Snapchat and Instagram were recently hit with a lawsuit alleging the companies are harming the mental health of America’s youth.
When COVID-19 hit back in the spring of 2020, it forced schools across the country to close and set off a chain reaction of mental health issues in adolescents and children. Suddenly, children were spending unprecedented amounts of time online in front of screens for virtual learning, and unable to connect with friends in person, many children increased their time on social media as a way to connect with each other. However, one family is now suing Snapchat and Meta-owned Instagram after their daughter allegedly became addicted to social media, harming her mental health in the process.
The suit was filed in US District Court in Oregon by Brittney Doffing, who teamed up with Social Media Victims Law Center and attorney Matthew Bergman. According to Doffing, her daughter was only 14 when Oregon received its first stay-at-home order. Before that, Doffing said her daughter was “in volleyball. She was in track. She was in basketball. She did drama. I mean, she was very outgoing.” She added:
“Her birthday came around and she was really wanting a cell phone and I was really hesitant about it, but then I kind of broke down because she lost all connections with everybody through school and that’s how a lot of her friends interacted, through cell phones.”
As the pandemic dragged on and her daughter spent more time online, Doffing noticed she began to develop “an addiction to social media, specifically Instagram and Snapchat,” something the mother said, “was and still is incredibly destructive.” She noted that “it happened very, very fast…Anytime I try to take the phone, she would get very physical, violent, verbal with me, with her sisters. She would smash the phones so that I couldn’t review the content.”
Concerned about her daughter’s mental health, Doffing reached out to Social Media Victims Law Center, a law firm based in Seattle. Together, they filed the suit against Snapchat and Instagram on behalf of the child, alleging the “social media companies are responsible for causing and contributing to the mental health crisis of her child and other children in the United States.”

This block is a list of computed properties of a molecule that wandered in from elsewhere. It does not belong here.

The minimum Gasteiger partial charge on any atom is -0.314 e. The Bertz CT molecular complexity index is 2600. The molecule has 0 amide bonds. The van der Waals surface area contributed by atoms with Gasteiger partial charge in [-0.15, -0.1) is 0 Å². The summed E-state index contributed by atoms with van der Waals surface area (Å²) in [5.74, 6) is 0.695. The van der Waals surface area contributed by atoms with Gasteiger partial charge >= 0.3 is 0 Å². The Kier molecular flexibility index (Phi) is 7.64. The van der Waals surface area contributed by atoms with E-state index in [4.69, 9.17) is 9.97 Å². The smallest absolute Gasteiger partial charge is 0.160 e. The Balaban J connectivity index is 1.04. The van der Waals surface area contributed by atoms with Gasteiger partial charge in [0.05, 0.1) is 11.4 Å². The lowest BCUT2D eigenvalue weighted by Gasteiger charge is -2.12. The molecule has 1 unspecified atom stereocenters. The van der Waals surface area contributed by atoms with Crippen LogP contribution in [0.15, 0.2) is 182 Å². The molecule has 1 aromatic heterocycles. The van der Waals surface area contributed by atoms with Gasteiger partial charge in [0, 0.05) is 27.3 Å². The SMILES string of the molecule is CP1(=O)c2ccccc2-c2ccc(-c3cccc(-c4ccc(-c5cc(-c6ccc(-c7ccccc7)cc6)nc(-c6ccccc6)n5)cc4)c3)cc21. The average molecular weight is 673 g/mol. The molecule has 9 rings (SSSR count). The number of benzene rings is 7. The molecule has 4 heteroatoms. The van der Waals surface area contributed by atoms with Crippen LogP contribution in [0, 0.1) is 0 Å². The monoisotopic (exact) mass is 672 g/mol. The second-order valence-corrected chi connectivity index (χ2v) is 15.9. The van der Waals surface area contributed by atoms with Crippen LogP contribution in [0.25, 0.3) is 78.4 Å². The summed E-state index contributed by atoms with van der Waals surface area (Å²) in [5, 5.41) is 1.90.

When commenting on the suit, Bergman said:
“We are in for a long, difficult fight, and the prospect of compensation is very long and far away, and is not what’s moving or motivating us to go forward.”
The suit further argues:
“Meta has designed its products to be addictive and harmful to its users’ mental health and alleges Snapchat and Meta-owned Instagram is rife with sexual exploitive content and acts because of the social media platforms’ refusal to verify identity and age for new users.”
On top of that, the lawsuit accuses the social media companies of generating “profit based on the amount of time a user spends on the app and likens the design to a slot machine marketed toward teens.” To make matters worse, the suit claims the companies resort to using “complex algorithms that are psychologically manipulative and that the companies have progressively modified their products to promote problematic and excessive use that they know is indicative of addictive and self-destructive use.”
To back up the allegations, Bergman said, “Kids lack the emotional maturity and the neurologic maturity to respond appropriately to these kinds of stimuli.”
So far Doffing’s daughter has experienced two psychiatric episodes for which she was hospitalized. Both instances were triggered by “Doffing’s attempt to take away or restrict the use of Instagram and Snapchat.”